Not For Profit Photo Project Launches Crowdfunding Project To Capture Mystique Of Britain’s Prehistoric Sites

One of Britain’s most talented landscape photographers is calling on the public to fund a new crowdfunding project to capture the mystifying stone remains of prehistoric sites scattered across the British Isles. Launched by Jason Friend, the Kickstarter campaign is part of a not for profit mission to initiate phase two of The Legacy Project. The core aims of the campaign are to promote the project and the stunning images that were captured on Friend’s initial travels.

Ancient stone circles are a remarkable legacy of Neolithic Britain and offer the world an intriguing glimpse at age old fables and legends. Beautiful and intriguing, Friend’s photographs capture the shadowy mystery of the prehistoric ruins. From the Bernera Standing Stones of the Western Isles and Wiltshire’s illustrious Stonehenge to Derbyshire’s Nine Stones Close Stone Circle and the Callanish Stone Circle on the Isle of Lewis, Friend has traversed the nation to photograph its ancient wonders.

As well as paying homage to the prehistoric remnants of a lost civilisation The Legacy Project aspires to capture the soul of Britain’s wondrous landscapes. The aim is to take viewers on an all-encompassing emotional experience which embodies the otherworldly nature of the megalithic sites. Friend hopes that his efforts will raise public awareness and help preserve the ancient monuments for future generations. He said, “I’m driven by a desire to take the public on an emotional journey that radiates the mystique and beauty of these ancient wonder. I want viewers to feel the spirit of the landscapes wash over them as they imagine what the stones represent.”

From an early age Friend has been fascinated with Britain’s ethereal archaic stone remnants. In fact, it was their beauty, power and photogenic aesthetics that sparked his initial desire to learn the art of photography. Today, Friend is living his dream of travelling the country as a professional landscape photographer.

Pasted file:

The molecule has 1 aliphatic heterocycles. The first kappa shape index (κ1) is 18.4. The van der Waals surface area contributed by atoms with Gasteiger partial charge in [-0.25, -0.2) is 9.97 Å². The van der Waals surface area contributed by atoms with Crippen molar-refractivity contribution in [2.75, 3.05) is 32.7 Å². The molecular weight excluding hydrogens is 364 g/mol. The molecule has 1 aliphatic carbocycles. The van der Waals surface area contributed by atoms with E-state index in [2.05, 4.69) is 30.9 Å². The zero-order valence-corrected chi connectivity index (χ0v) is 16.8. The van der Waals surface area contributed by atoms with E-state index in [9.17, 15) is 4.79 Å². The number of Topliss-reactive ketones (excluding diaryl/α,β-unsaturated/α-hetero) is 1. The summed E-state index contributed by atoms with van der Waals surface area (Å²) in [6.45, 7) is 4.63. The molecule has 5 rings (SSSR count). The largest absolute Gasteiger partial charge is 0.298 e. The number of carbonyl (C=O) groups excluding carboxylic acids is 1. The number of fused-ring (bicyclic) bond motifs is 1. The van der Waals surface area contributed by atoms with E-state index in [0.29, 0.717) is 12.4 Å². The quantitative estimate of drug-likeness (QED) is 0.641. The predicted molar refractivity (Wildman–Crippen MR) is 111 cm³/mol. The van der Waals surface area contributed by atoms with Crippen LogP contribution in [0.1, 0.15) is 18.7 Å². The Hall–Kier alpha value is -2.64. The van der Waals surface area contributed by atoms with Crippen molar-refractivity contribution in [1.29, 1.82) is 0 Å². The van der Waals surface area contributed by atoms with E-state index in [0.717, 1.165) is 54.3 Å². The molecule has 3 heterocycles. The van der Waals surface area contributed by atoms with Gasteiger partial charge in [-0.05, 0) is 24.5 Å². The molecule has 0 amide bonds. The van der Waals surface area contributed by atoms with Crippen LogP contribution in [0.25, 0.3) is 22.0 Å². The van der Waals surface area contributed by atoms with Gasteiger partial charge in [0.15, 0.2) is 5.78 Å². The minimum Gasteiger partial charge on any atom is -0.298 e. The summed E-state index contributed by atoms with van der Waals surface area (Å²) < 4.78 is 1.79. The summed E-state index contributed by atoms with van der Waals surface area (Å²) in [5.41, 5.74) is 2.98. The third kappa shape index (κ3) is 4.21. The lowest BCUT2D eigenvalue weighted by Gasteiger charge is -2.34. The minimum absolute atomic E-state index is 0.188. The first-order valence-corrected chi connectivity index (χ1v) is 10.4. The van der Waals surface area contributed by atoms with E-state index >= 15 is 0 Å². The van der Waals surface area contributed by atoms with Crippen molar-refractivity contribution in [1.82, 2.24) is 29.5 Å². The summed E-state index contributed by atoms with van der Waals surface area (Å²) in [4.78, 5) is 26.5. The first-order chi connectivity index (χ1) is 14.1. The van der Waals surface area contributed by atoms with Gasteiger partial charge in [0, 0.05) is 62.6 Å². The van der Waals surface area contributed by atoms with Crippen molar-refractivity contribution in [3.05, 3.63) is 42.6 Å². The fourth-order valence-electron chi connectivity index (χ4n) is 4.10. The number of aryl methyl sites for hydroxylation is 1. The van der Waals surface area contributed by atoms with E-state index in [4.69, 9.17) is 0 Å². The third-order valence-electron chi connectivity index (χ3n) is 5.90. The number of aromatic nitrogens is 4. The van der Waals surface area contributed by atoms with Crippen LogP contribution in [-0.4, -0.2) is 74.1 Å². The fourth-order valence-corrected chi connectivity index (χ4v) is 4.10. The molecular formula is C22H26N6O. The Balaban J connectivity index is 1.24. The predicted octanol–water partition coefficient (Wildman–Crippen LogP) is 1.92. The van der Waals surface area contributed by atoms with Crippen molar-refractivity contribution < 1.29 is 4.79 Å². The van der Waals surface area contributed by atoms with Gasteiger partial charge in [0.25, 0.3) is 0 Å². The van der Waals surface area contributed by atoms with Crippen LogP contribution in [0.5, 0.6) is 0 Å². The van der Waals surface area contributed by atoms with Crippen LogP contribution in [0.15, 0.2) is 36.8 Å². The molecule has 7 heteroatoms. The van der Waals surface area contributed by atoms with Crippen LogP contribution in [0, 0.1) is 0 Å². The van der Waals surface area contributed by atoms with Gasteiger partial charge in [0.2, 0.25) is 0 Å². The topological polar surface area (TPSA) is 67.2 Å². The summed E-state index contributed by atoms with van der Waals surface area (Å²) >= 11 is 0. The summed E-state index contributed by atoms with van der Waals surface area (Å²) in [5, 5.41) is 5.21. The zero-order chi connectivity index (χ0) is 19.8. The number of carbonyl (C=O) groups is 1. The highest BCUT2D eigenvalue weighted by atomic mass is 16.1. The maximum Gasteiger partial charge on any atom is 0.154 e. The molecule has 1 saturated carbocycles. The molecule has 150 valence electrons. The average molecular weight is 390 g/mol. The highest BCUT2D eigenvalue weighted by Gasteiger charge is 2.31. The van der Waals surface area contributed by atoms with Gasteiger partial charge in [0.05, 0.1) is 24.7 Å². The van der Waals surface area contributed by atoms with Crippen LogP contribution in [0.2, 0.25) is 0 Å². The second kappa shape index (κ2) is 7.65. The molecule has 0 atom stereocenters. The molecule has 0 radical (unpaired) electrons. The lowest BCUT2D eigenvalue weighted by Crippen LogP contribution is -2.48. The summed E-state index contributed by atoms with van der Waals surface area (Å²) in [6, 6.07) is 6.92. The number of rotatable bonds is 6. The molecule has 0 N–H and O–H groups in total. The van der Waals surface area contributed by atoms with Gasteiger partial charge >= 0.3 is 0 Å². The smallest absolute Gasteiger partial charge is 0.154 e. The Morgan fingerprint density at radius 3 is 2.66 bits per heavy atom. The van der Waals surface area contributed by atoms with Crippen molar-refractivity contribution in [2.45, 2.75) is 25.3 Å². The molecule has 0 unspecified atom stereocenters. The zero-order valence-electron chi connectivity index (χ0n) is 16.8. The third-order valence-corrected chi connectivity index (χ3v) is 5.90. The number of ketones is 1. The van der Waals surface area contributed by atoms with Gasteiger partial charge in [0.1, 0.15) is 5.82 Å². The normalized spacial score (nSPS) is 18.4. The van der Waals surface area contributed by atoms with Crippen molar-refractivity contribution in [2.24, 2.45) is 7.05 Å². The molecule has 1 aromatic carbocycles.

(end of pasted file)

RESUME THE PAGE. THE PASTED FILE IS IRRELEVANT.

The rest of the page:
To portray the drama of the mystical landscapes the photographs are shot entirely in black and white. Long exposure techniques are also be used to create a sense of passing time and age old secrets.

The first stage of phase two will see Friend showcase his work at an exhibition at Joe Cornish Gallery in Northallerton, North Yorkshire. Held from Saturday April 4 to Thursday April 30 the exhibition will offer the public a chance to view the incredible images and purchase prints. Friend is also hoping to photograph a handful of prehistoric sites scattered across Ireland and Wales. The trip will include visits to Ballynoe Stone Circle, Drombeg Stone Circle and the mystical Ancient Temple of Newgrange.

To celebrate reaching his milestone Kickstarter goal Friend is planning to release a selected collection of the images on a CC-BY-SA Wikipedia-compatible copyright license. This would give fans the opportunity to download free images from the Legacy Project website.

In exchange for their support pledgers will receive a range of scaled rewards. These include a special mention on the project’s list of supporters, a copy of the official ‘Legacy’ eBook and a signed A3 photographic print.

With just 17 days left to go Friend is urging history buffs and photography fans alike to support the project and keep the mystery alive.

To make a donation to The Legacy Project Kickstarter campaign go to:

To find out more about The Legacy Project visit Jason Friend’s website at:


Dakota Digital for The Legacy Project

Contact: Rebecca Appleton


Tel UK: 01623 428996

Tel US: 917-720-3025 


Launched by Jason Friend, The Legacy Project is a Kickstarter campaign aiming to raise funds for a not-for-profit photography endeavour. The project aims to capture the stone remains of prehistoric sites scattered across the British Isles and showcase them to the public. To date, The Legacy Project has led Jason along a fascinating path of discovery across the British Isles, with visits to sites in the Orkney Islands, Western Isles, Isle of Arran, Oxfordshire, Wiltshire, Derbyshire, Cumbria, and Northumberland.